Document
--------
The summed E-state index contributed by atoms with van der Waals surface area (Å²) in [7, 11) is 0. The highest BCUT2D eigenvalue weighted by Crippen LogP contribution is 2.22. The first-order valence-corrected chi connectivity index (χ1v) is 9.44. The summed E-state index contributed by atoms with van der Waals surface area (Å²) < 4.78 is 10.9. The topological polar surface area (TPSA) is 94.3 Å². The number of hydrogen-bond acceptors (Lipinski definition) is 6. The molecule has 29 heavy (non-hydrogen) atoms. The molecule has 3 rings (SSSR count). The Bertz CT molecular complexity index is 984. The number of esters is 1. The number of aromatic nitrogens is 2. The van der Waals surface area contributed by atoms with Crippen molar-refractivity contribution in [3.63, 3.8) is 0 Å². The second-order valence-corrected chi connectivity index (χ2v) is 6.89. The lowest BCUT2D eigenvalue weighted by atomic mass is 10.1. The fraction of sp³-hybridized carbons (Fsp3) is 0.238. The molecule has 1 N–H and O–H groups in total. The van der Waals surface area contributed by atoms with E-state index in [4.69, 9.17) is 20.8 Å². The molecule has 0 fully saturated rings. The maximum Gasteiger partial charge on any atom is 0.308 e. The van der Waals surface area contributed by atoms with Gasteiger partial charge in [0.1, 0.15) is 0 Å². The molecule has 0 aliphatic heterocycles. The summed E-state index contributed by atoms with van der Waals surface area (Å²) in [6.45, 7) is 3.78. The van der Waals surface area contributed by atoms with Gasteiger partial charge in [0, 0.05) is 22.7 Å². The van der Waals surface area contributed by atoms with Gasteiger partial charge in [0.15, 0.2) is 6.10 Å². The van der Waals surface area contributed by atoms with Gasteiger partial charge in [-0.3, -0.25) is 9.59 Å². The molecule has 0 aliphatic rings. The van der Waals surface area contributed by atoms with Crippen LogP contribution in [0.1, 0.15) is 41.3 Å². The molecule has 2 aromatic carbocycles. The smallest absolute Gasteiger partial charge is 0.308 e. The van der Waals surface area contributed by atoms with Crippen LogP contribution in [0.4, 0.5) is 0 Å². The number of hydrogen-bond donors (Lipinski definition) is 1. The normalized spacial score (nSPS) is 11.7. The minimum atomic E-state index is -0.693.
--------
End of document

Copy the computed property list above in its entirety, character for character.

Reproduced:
The summed E-state index contributed by atoms with van der Waals surface area (Å²) in [7, 11) is 0. The highest BCUT2D eigenvalue weighted by Crippen LogP contribution is 2.22. The first-order valence-corrected chi connectivity index (χ1v) is 9.44. The summed E-state index contributed by atoms with van der Waals surface area (Å²) < 4.78 is 10.9. The topological polar surface area (TPSA) is 94.3 Å². The number of hydrogen-bond acceptors (Lipinski definition) is 6. The molecule has 29 heavy (non-hydrogen) atoms. The molecule has 3 rings (SSSR count). The Bertz CT molecular complexity index is 984. The number of esters is 1. The number of aromatic nitrogens is 2. The van der Waals surface area contributed by atoms with Crippen molar-refractivity contribution in [3.63, 3.8) is 0 Å². The second-order valence-corrected chi connectivity index (χ2v) is 6.89. The lowest BCUT2D eigenvalue weighted by atomic mass is 10.1. The fraction of sp³-hybridized carbons (Fsp3) is 0.238. The molecule has 1 N–H and O–H groups in total. The van der Waals surface area contributed by atoms with E-state index in [4.69, 9.17) is 20.8 Å². The molecule has 0 fully saturated rings. The maximum Gasteiger partial charge on any atom is 0.308 e. The van der Waals surface area contributed by atoms with Gasteiger partial charge in [0.1, 0.15) is 0 Å². The molecule has 0 aliphatic heterocycles. The summed E-state index contributed by atoms with van der Waals surface area (Å²) in [6.45, 7) is 3.78. The van der Waals surface area contributed by atoms with Gasteiger partial charge in [0, 0.05) is 22.7 Å². The van der Waals surface area contributed by atoms with Gasteiger partial charge in [0.15, 0.2) is 6.10 Å². The van der Waals surface area contributed by atoms with Gasteiger partial charge in [-0.3, -0.25) is 9.59 Å². The molecule has 0 aliphatic rings. The van der Waals surface area contributed by atoms with Crippen LogP contribution in [0.1, 0.15) is 41.3 Å². The molecule has 2 aromatic carbocycles. The smallest absolute Gasteiger partial charge is 0.308 e. The van der Waals surface area contributed by atoms with Crippen LogP contribution in [0.4, 0.5) is 0 Å². The number of hydrogen-bond donors (Lipinski definition) is 1. The normalized spacial score (nSPS) is 11.7. The minimum atomic E-state index is -0.693.